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Try These Kids’ Science Experiments at Home

by Ana Dziengel
January 31, 2023
ooey gooey oily art

Explore scientific concepts in a creative and educational way with these kids’ science experiments at home. Fun and colorful exploration!

Updated February 2023

I used to be intimidated about trying science projects at home with my kids until I learned this simple trick: introduce science through art!

My kids love process art projects, so using art to talk about scientific concepts is both creative and educational. And the more irresistible the project, the better! I mean seriously, what kid can resist making an ooey gooey sticky art mess like this?

Before we get started, here’s a video showing how exciting this project can be, especially if you pay attention to details.

Science Experiments at Home

kids science experiments pin
Photo by Ana Dziengel



  1. Cover your work space

    Note: This is a messy project!! Be sure to cover your work surface to protect it if necessary.

  2. Prepare your liquids

    Get your colored liquids ready by mixing corn syrup with red, blue, and yellow food coloring in separate containers. Do the same to create colored water.

  3. Prepare the rest of your materials

    To set up the project, place different plates on the table along with the colored corn syrup, colored water, a small cup of almond milk, a bottle of baby oil, spoons, and eye droppers.

    Process Art for Kids - Ooey Gooey Oily Art Materials

  4. Experiment!

    Start experimenting by combining liquids. Encourage your kids to try different combinations in each plate to see how they interact.

  5. Look Closely

    Observe the interactions. Take a magnifying glass and watch the liquids interact up close. We filmed ours using a macro lens and the magnified view is stunning!

    Process Art for Kids - Ooey Gooey Oily Art Combinations

Try These Combinations

  • Corn Syrup Only: This is just lovely to see. Corn syrup has a thick glossy look to it so layering the three primary colors of corn syrup on top of each other makes for some explosive color combinations.
  • Almond Milk + Corn Syrup: Coat the bottom of your plate with a very thin layer of milk (pour off excess if you have too much), then drip corn syrup on the milk. The corn syrup will have a soft look along the edges.
  • Baby Oil + Colored Water: The classic experiment. Pour a layer of baby oil in the bottom of your plate, then use eyedroppers to drop the colored water on top. Make sure to pick up the plate and gently tilt it to watch the water droplets move around, unable to combine with the oil.
  • Baby Oil + Corn Syrup: Pour a layer of baby oil in the bottom of the plate then drip corn syrup on top. Similar to water, the corn syrup cannot combine with the oil and forms droplets, only these drops take a few seconds to form because the corn syrup has high viscosity.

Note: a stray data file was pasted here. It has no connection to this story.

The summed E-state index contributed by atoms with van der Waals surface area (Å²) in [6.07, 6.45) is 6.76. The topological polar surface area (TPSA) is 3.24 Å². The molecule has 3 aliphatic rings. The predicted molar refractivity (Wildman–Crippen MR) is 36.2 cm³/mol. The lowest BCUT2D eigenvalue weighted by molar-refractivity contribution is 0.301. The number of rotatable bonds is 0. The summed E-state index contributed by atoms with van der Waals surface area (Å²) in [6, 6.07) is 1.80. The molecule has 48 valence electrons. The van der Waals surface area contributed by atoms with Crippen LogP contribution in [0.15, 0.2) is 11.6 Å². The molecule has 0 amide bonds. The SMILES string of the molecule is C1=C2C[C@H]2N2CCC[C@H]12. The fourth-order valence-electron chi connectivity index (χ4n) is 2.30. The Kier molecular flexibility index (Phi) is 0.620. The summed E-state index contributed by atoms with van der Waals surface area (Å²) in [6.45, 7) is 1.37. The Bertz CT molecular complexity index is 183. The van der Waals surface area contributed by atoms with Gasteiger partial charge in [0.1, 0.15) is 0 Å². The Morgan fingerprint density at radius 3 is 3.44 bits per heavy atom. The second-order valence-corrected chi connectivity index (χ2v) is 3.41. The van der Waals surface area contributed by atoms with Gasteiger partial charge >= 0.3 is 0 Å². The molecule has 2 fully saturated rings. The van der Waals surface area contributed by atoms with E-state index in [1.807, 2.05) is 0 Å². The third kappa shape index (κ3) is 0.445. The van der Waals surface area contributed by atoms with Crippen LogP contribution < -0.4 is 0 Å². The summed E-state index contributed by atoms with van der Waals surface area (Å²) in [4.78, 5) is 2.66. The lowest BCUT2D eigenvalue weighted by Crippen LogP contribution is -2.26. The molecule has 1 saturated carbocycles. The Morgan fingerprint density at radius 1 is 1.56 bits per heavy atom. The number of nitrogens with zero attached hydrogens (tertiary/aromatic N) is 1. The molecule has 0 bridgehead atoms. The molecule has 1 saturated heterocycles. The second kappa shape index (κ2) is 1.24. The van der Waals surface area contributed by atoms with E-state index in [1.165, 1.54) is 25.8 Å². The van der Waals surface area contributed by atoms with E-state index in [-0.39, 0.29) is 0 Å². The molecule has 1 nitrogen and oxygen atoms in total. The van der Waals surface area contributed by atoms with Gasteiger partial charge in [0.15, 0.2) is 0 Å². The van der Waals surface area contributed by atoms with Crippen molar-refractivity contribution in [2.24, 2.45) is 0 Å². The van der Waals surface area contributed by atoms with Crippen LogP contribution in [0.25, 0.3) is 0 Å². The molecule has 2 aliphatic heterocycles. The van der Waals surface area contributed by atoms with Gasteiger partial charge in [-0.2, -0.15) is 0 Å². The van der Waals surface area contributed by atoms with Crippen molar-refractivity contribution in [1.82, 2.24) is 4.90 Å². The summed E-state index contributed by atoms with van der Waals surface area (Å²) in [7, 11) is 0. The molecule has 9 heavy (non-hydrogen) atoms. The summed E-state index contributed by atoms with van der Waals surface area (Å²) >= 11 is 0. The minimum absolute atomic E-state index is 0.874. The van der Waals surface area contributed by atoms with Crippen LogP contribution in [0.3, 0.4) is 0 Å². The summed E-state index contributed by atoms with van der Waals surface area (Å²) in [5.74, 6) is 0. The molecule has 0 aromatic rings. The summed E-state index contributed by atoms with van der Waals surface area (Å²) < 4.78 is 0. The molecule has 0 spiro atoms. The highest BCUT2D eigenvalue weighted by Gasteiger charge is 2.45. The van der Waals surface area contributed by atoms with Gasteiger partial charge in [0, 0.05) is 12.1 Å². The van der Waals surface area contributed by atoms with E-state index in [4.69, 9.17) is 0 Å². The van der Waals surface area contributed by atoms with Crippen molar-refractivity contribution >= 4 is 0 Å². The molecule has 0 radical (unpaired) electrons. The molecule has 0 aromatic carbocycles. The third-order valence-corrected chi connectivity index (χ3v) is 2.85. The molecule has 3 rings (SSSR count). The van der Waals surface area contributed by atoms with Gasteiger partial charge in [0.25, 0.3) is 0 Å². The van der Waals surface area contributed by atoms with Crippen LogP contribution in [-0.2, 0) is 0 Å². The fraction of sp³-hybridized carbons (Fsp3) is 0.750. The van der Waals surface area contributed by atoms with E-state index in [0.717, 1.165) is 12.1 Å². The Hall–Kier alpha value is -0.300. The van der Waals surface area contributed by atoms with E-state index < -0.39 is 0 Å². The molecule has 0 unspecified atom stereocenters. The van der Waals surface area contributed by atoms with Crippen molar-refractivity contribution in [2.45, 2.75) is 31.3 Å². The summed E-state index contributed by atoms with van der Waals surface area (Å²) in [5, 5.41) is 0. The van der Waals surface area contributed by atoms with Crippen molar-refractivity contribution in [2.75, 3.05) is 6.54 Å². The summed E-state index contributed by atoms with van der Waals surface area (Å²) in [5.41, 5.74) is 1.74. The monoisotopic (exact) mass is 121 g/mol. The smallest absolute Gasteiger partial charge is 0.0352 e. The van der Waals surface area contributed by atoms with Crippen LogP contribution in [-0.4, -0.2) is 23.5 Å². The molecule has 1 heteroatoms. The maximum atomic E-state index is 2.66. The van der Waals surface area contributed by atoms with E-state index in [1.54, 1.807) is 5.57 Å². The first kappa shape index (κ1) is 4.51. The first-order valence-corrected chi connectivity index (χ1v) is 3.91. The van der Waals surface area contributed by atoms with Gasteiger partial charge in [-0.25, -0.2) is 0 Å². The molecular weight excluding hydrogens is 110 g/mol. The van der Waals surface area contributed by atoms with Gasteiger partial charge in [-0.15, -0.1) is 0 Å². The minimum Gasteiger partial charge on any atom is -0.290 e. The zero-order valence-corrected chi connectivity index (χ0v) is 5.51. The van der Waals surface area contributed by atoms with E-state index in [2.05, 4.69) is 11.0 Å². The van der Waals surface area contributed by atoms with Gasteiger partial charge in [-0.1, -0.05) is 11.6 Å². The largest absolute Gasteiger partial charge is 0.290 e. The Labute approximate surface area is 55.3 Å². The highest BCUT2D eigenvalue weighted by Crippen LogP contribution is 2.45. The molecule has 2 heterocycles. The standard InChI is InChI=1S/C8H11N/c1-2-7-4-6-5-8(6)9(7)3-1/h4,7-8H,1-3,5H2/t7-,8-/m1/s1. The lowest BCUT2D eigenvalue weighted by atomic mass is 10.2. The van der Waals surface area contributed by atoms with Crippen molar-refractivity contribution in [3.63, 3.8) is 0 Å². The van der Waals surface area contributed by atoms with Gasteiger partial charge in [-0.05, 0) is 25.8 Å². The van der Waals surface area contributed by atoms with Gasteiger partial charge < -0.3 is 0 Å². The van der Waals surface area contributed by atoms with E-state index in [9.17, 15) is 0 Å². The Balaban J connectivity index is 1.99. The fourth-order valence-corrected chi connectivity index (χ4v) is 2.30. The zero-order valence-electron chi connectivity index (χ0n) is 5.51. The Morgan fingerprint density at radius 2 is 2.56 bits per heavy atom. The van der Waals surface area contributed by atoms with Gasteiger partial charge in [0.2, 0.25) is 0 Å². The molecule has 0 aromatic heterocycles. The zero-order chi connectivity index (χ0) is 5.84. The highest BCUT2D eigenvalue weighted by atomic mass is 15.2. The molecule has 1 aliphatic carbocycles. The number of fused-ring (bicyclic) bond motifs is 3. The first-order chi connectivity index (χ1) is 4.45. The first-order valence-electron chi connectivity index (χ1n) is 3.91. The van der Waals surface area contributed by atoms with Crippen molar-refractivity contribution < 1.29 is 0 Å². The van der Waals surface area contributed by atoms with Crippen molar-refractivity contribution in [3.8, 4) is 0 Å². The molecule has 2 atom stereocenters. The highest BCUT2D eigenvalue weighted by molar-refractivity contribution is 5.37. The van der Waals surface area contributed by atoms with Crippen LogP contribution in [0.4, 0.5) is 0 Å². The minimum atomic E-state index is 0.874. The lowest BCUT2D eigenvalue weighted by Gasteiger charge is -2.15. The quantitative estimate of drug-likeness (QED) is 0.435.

• Our Favorite: Almond Milk + Corn syrup, then Baby oil and more corn syrup: This is the ultimate layered version. We even did all this and then added milk and water.

This is process art at its best, where the joy is in the making. When you are done, either rinse off the disposable plates and recycle them or wash off your ceramic plates. The corn syrup-only versions will dry over the course of a week if you want to try saving them, but the oily ones will not.

Process Art for Kids - Exploring Ooey Gooey Oily Art
Photo by Ana Dziengel

The Science Behind It

There are a few scientific concepts that Ooey Gooey Oily Art demonstrates. As your child is doing the project and their curiosity is naturally piqued, jump in and tell them what’s going on!

  • Polarity: Certain molecules are attracted to or repel other molecules. Liquids with similar amounts of polarity are attracted to each other, water and milk for instance, and liquids with different polarity repel each other, oil and corn syrup or pretty much oil and anything!
  • Density: Density is the measure of how heavy and closely packed the molecules of a substance are. Water molecules are very densely packed while oil is less dense, making water heavier than oil. When you combine them, the water sinks to the bottom and the oil floats on top.
  • Viscosity: Viscosity is the measure of friction in a liquid and determines how fast or slow a liquid flows. Water has a low viscosity and flows quickly while corn syrup has high viscosity and moves slowly.
  • Color Mixing: Limiting this project to red, blue, and yellow is the perfect way to show how the primary colors combine to make secondary colors and eventually brown if you continue to combine them.
Process Art for Kids - Ooey Gooey Oily Art
Photo by Ana Dziengel

Learning Through Creative Projects

One of the things I love most about The Artful Parent is Jean’s ability to weave art lessons into everyday life, activities, and other disciplines like engineering and science. I am a huge believer in cross disciplinary projects; I believe that kids learn best when doing projects that span multiple subjects and engage them both creatively and intellectually.

When we did this project together my daughter kept asking me if I knew the liquids wouldn’t mix beforehand. I loved that she asked me to explain what was happening!

So, was introducing a little science into a project as hard as you thought it might be? I hope projects like this will give you the confidence to explore a little science at home with your kids regardless of your background. Your kids will have fun, think creatively, and make some observations about the world!

More Science Process Art Activities for Kids

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Try These Kids\' Science Experiments at Home

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